St. Petersburg – For the first time in its 12-year history, St. Pete Pride was welcomed with open arms by St. Petersburg’s mayor during a June 12 City Council meeting. The organization was so celebrated, in fact, that a large, rainbow flag adorned the back of the council chambers—a major milestone considering for 11 years the festival was ignored or—at the very least—tolerated.
“I think it’s fantastic. It’s beautiful,” commented Rev. Candis Shultis of the King of Peace Metropolitan Community Church. Shultis was invited to offer the opening prayer and stayed for the reading of two big proclamations and to hear a few big announcements from the mayor.
One big announcement is that during a special 9 a.m. ceremony on Thursday, June 26, Kriseman will raise a rainbow flag above City Hall to mark the beginning of St. Pete Pride weekend.
He also read a long proclamation declaring June Pride Month in St. Petersburg and highlighted a long list of the city’s accomplishments concerning LGBT equality.
The reasons for his support of the LGBT community were listed in the proclamation, which touched on the city’s Human Rights Ordinance, which was amended in 2002 to add sexual orientation as a protected status in housing and public accommodations. He also mentioned Pinellas County’s HRO and the addition of gender and identity and expression to those protected.
He also mentioned the city’s financial support of Pride this year in his proclamation and cited the estimated $10.5 million the festival brings to the city each summer.
And the mayor didn’t stop there. He announced the newly created position of LGBT liaison to the Mayor’s Office, which he awarded to city marketing director Robert Danielson. He also announced that Lt. Marcus Hughes of the St. Petersburg Police Department will serve as the LGBT liaison to the police department.
“Both serving as a point of contact for LGBT business owners and residents,” Kriseman explained.
He also talked about the excitement surrounding Metro Wellness and Community Centers’ new LGBT Welcome Center, which will open this summer on Central Avenue.
Before the council meeting, Kriseman met with several council members and members of the media to sign the “Mayors for the Freedom to Marry” petition in his office. He read it aloud during the council meeting and declared June 12 “Freedom to Marry Day” in St. Petersburg.
“Marriage is an important and meaningful institution that all citizens of the City of St. Petersburg and the State of Florida should have the freedom to participate,” Kriseman read aloud in a packed council chamber. He added, “June is Pride month celebrating our city’s LGBT community and the contribution to making our city a better home for all people. Same-sex couples are raising children and contributing to the betterment of our city and society every day.”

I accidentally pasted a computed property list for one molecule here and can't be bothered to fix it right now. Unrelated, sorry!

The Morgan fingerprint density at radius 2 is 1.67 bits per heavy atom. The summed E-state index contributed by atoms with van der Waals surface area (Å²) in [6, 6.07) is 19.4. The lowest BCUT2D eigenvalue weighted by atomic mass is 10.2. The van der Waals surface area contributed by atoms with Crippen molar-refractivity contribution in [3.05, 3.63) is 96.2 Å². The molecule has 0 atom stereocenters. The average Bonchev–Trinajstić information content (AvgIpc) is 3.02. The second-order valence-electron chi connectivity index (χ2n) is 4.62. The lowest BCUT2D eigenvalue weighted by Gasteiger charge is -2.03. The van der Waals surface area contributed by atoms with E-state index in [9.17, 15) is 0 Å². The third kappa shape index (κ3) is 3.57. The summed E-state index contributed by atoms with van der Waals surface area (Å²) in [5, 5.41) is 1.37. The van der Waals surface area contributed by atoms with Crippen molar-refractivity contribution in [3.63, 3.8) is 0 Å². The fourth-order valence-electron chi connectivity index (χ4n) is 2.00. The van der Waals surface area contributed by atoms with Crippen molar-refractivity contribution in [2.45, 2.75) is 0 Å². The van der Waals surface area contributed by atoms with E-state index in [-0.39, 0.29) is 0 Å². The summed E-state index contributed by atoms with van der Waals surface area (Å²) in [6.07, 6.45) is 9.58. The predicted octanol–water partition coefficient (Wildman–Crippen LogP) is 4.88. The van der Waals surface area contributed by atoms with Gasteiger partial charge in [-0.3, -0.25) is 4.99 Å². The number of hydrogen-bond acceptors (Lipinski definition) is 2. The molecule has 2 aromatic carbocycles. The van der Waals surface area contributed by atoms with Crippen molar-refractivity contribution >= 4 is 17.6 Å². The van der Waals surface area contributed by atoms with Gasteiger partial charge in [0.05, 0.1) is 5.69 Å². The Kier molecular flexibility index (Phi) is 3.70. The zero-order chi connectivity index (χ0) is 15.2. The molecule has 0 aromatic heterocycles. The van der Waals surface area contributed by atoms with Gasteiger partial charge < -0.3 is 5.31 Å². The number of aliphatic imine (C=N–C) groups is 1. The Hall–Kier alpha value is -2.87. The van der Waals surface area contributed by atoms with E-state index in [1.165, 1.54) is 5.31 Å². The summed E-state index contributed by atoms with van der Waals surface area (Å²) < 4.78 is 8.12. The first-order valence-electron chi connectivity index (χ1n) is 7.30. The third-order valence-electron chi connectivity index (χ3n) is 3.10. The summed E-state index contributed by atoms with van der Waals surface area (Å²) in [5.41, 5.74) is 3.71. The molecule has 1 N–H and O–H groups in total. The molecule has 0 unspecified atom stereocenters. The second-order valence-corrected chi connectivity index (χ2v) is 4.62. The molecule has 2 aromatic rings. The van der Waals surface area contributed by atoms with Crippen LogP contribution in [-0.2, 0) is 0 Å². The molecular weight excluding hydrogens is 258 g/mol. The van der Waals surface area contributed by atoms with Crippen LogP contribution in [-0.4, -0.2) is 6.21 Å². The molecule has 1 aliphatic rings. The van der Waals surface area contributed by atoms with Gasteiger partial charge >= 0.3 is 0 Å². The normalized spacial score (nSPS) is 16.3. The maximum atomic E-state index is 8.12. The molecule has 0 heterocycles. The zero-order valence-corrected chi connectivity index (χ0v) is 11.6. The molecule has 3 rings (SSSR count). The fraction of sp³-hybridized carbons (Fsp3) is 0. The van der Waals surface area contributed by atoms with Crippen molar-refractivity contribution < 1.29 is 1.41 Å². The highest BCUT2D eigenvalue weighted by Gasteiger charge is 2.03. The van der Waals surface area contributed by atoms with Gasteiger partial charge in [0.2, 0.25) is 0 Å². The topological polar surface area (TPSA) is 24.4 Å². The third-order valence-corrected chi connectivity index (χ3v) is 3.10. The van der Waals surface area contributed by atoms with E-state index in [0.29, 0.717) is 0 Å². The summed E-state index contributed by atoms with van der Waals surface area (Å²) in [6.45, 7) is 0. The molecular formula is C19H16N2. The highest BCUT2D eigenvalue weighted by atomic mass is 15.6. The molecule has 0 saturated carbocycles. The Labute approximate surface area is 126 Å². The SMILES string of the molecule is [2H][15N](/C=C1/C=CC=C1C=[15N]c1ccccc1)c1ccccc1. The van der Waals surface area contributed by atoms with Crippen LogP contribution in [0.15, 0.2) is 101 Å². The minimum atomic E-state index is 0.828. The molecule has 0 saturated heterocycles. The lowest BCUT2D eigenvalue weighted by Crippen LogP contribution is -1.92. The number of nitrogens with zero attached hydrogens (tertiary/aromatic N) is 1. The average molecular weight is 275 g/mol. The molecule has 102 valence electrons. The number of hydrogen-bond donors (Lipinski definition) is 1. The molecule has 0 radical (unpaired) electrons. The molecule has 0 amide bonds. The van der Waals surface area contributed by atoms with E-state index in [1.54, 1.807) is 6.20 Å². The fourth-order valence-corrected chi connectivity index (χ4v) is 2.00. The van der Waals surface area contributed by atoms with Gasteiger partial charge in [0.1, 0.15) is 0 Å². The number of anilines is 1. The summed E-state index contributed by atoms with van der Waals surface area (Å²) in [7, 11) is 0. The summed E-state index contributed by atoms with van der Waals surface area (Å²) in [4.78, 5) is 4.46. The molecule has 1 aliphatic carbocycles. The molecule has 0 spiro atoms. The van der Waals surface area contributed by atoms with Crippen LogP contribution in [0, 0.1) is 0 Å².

Kriseman has been a long-time supporter of the LGBT community, signing the first Pride proclamation in the city when he was a council member in 2003. In April, before he signed the marriage petition, he said he supported marriage equality, and mentioned that his sister, a lesbian, had to travel out of her home state of Georgia to wed her partner.
“No one should have to leave the state to get married,” he said in that interview.
Krisman is the first sitting mayor of the city to fully support St. Pete Pride in its 12 year history. He plans to be the first mayor of the city to march in the parade, which is at dusk on Saturday, June 28 in the Grand Central District.
The proclamations received praise from council members Darden Rice, and Steve Kornell, who are both members of the LGBT community. Rice, who won her seat in November, is also a grand marshal in this year’s pride parade.
“I fully applaud the mayor for understanding the importance of diversity and inclusion,” Rice said. “It’s an honor to serve with him. The issue of inclusiveness is close to my heart. The mayor has acted with courage and I stand with him in making diversity and inclusion a priority in our community.”
St. Pete Pride executive director Eric Skains thanked the mayor for his support, and said that the evolution of Pride is significant.
“What started off as a march has turned into a celebration,” Skains said, referring to the Stonewall Riots of New York in 1969. “But on days like this, we see that the dominoes of inequality are collapsing and I am thrilled we have such a diverse city here.”
St. Pete Pride is a three-day celebration this year. A concert at the State Theatre is scheduled for Friday, June 27, the organization’s first-ever night parade begins at dusk on Saturday, June 28, and the street festival is slated for 11 a.m.-6 p.m. on Sunday, June 29.